Fenugreek – Spice or Medicine?

Drinking fenugreek tea Image by Jill Wellington from Pixabay

Fenugreek is a plant from the Fabacaea family, which also includes peas or legumes. The plant has a cluster of 3 oval leaves. The leaves can be eaten as such, as vegetables or in salads. The seeds are used as a spice.

The taste of fenugreek is quite similar to that of maple syrup. The leaves are sweet and can be combined with spicier aromas, while fenugreek seeds have a more bitter taste, which is attenuated when cooked.

Along with anise, coriander, black peppercorns, and cinnamon, fenugreek is a famous spice in Chinese cuisine and is often added to curry dishes.

Nutritional profile:

  • 3 g of fiber
  • 3 g of protein
  • 1 g of fat
  • 6 g of carbohydrates
  • 20% iron of the recommended daily dose
  • 7% manganese of the recommended daily dose
  • 5% magnesium of the recommended daily dose

Fenugreek benefits

1. Aids digestion

Fenugreek stimulates the appetite and has long been used as a remedy for certain gastric problems, such as gastritis, constipation, or an upset stomach. Studies show that this plant slows down the absorption of sugar in the stomach and stimulates insulin production. Taken together, these two effects lower the blood sugar of people with diabetes.

2. Stimulates lactation

Fenugreek seeds are lactogenic and have been prescribed to nursing women for centuries in order to increase milk secretion. However, we recommend that you consult your doctor beforehand, especially regarding dosages.

How to use fenugreek

For internal use

Most often, fenugreek is consumed in the form of tea or spice. Tea can be prepared by grinding the seeds with a grinder. In a cup of water, boil 1/4 teaspoon of ground fenugreek seeds. After the water boils, let it infuse for a few minutes. Fenugreek tea can be sweetened with honey.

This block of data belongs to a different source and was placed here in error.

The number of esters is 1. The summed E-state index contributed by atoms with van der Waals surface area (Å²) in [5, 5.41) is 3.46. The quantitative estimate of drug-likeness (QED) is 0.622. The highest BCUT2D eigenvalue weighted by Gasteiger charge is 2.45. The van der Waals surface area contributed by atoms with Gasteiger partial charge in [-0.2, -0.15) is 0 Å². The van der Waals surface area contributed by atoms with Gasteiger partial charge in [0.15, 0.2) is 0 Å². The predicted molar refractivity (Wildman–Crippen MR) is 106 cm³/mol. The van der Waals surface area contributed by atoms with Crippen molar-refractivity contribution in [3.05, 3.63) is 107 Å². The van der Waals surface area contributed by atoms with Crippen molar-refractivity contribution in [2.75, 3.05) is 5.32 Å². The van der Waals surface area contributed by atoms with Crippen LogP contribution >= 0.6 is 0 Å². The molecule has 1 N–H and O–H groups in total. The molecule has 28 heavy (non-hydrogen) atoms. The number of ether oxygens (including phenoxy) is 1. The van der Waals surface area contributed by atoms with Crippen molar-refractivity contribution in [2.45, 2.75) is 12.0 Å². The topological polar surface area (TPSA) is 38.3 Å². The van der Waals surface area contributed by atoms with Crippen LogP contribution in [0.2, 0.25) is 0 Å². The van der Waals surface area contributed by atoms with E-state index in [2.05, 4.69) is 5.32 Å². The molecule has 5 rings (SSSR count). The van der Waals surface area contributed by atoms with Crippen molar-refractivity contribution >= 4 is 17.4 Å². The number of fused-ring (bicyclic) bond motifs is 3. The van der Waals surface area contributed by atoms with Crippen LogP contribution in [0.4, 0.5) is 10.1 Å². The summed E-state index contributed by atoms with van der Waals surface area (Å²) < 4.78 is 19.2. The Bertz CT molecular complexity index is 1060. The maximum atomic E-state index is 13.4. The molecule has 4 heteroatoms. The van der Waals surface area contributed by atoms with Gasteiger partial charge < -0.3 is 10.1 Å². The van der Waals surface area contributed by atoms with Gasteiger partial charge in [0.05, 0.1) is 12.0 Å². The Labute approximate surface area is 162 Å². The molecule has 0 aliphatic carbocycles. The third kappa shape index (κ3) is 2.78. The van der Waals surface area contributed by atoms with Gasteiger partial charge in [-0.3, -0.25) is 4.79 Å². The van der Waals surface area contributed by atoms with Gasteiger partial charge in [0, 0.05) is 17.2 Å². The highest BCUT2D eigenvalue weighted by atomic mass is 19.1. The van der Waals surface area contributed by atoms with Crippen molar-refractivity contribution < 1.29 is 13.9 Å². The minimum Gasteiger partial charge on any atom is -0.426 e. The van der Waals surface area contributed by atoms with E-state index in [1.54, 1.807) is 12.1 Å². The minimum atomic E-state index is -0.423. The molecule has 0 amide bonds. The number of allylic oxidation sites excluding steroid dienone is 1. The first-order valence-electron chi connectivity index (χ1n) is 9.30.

Fenugreek can also be used as a powder. Grind the seeds 10 minutes before use. Take a teaspoon of powder 2-3 times a day, hold it under your tongue for a few minutes, then swallow it with cold water.

The fenugreek decoction is obtained from 2 teaspoons of ground seeds that are boiled over low heat for 5 minutes. People suffering from lung diseases can consume this decoction 2-3 times a day.

fenugreek-spice-or-medicine

Pixabay

To soak the crushed fenugreek seeds, you need to leave them in 250 ml of water for 8 hours and at room temperature.

Infusion of fenugreek seeds – soak overnight 2 teaspoons of fenugreek powder in half a cup of water. In the morning, add another half cup of boiled water over the remaining powder. Let it infuse for a quarter of an hour, strain it, and mix both extracts. Drink a cup of infusion 15 minutes before the main meals of the day.

For external use

Fenugreek compresses can be applied to open wounds, sores, various rashes on the skin, or even for headaches.

Poultices from fenugreek seeds can be applied to inflamed lymph nodes. These are obtained by mixing the crushed seeds with water until a paste is obtained.

You can also take baths with fenugreek. Put a handful of the plant in 5 liters of boiling water, which you then pour into the bathtub. Stay in the bathtub for 30 minutes.

Fenugreek is a versatile plant that adapts to our needs both in terms of therapeutic properties and nutritional values. It is easy to introduce into the diet, gives a special flavor to the dishes, and in return offers important health benefits. That’s why it’s worth introducing fenugreek more often in your diet!

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